Among the many interlinking pieces at Snap, mapping is an ongoing initiative. The thought is that social interaction is tied to the real world to a large degree. So if Snap can add layers of social relevance based on where you are (opted-in of course), it can deepen user connections and engagement.
This was partly behind Snap’s 2017 acquisition of Placed, which it subsequently divested for other reasons. And its since shown ample intent to carry the social mapping baton farther. Among other signals, Snap’s Alex Dao told us as much during Localogy 20/20, with Snap Map being the central focus.
As background, Snap Map geo-tags users and their Snaps on a map interface. 250 million Snapchatters are out and about using Snap Map to find each other. This includes an active Gen-Z-user base which has $323 billion in direct purchasing power and $1.2 trillion in indirect purchasing power, says Dao.
Building on the above, Snap Map continues to roll out new features for Snap Map. The latest came late last week when it launched “Layers.” It first teased this new mapping framework last May, which involve dynamically-activated map content that’s organized around specific themes and affinities.
Think of these layers as different data sets in the map that you can toggle on and off, depending on your interests. Layers will develop around things like Sushi or Irish Pubs. The thought is that this lets consumers organize their local discovery experience instead of crowding everything onto one map.
According to Snap, Layers will include content from partners in various verticals. For example, a Ticketmaster layer will highlight local events, while a layer from The Infatuation will signal trending local food items. Snapchat is also getting the ball rolling with two layers at launch: “Memories” and “Explore.”
Taking those one at a time, Memories will spotlight old snaps that you sent from particular places. This essentially geotags all your past snaps and pins them on a map. That can serve as a sort of social travel-log of past behavior that also inspires users to revisit local haunts and inspire real-world activity.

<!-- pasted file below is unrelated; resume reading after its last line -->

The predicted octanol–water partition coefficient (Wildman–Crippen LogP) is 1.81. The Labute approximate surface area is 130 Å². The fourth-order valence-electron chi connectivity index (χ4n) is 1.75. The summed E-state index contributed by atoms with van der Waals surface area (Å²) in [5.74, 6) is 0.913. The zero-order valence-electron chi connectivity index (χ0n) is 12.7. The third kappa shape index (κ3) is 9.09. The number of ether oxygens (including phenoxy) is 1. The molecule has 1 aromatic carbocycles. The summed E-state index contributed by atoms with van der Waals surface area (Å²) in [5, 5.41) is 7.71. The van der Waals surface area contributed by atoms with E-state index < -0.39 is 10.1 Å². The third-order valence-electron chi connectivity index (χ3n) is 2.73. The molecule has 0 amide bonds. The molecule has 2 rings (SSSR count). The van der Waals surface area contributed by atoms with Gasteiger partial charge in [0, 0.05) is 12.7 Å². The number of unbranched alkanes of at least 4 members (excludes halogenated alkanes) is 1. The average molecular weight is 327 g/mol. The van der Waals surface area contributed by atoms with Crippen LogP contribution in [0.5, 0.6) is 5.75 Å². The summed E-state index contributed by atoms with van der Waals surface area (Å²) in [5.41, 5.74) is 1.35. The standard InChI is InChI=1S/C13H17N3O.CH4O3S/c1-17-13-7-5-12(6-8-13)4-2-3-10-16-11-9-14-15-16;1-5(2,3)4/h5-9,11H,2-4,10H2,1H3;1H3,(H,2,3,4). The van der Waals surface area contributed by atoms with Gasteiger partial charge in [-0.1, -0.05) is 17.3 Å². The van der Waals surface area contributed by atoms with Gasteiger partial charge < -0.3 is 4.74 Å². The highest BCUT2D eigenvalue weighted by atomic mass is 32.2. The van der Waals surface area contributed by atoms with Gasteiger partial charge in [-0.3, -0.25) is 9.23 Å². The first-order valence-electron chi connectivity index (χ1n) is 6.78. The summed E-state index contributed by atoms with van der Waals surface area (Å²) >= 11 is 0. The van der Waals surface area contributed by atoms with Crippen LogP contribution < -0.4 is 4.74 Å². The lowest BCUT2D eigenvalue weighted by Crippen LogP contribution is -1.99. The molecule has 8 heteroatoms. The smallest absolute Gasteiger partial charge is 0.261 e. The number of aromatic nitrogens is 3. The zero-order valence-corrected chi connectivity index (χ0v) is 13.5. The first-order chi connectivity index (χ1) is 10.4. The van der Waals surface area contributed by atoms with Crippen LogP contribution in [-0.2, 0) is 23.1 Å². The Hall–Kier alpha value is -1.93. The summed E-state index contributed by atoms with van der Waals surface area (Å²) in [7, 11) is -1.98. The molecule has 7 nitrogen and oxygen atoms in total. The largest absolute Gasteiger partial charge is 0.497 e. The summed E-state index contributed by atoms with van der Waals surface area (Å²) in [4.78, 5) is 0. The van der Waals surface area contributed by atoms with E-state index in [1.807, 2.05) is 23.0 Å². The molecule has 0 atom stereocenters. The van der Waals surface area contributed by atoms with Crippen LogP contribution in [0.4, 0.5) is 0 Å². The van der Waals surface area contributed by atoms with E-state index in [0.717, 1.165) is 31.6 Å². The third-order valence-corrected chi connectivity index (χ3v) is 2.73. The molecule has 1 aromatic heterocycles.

Meanwhile, the “Explore” layer features a heat map for local activity. So if there are any local spots that are trending, a color-coded system will signal that. This feature is meant to inspire local activities for users, based on what’s trending around them. You can also see if friends are nearby.
Layers can be accessed in the upper right menu of Snap Map. Users can toggle between available layers, which is a short list now but will populate over time. That will include Snap’s own layers, as well as partners it works with, as noted above. So utility and use cases will broaden over time.
Speaking of broadened use cases, the next likely play is a Layers API. This would let Snapchat scale up the creation of layers by crowdsourcing it to developers. That would also broaden the use cases to several points of interest, which in turn boosts Snap Maps’ engagement and user base.
The API approach would also let developers build their products into Snap Map — thus reaching the 250 million users noted above. This developer symbiosis is Snap’s playbook, seen in the way it scales AR lens development. Speaking of Lenses, Snap Map could increasingly integrate with Local Lenses.
For those unfamiliar, Local Lenses are the geo-relevant flavor of Snap/s signature selfie lenses. In this case, it utilizes the rear-facing camera to augment the broader canvas of the physical world. So Snap Map can help users discover places, while Local Lenses helps those places come alive.
And direct monetization is in the cards. Snapchat last year launched a new program that lets SMBs buy map-based promotions on Snap Map in a self-serve manner. Known as Promote Local Place it lets SMBs create promoted listings to drive foot traffic from Snap Map users. So all of these pieces tie together.
As Snap continues to execute this master plan, Snap Map could take share from Google Maps as a go-to local search and discovery tool. In fact, it has an edge on Google Maps given its social spin on local search. Finding things to do in the context of local friend activity has meaning to Gen-Zers.
Layers could also add targeted relevance and organization to the local discovery rituals of all ages. As noted, the bredth of that utility will develop over time. Meanwhile, Layers are available today through Snap Map on iOS and Android and we’ll watch closely to see where it goes next.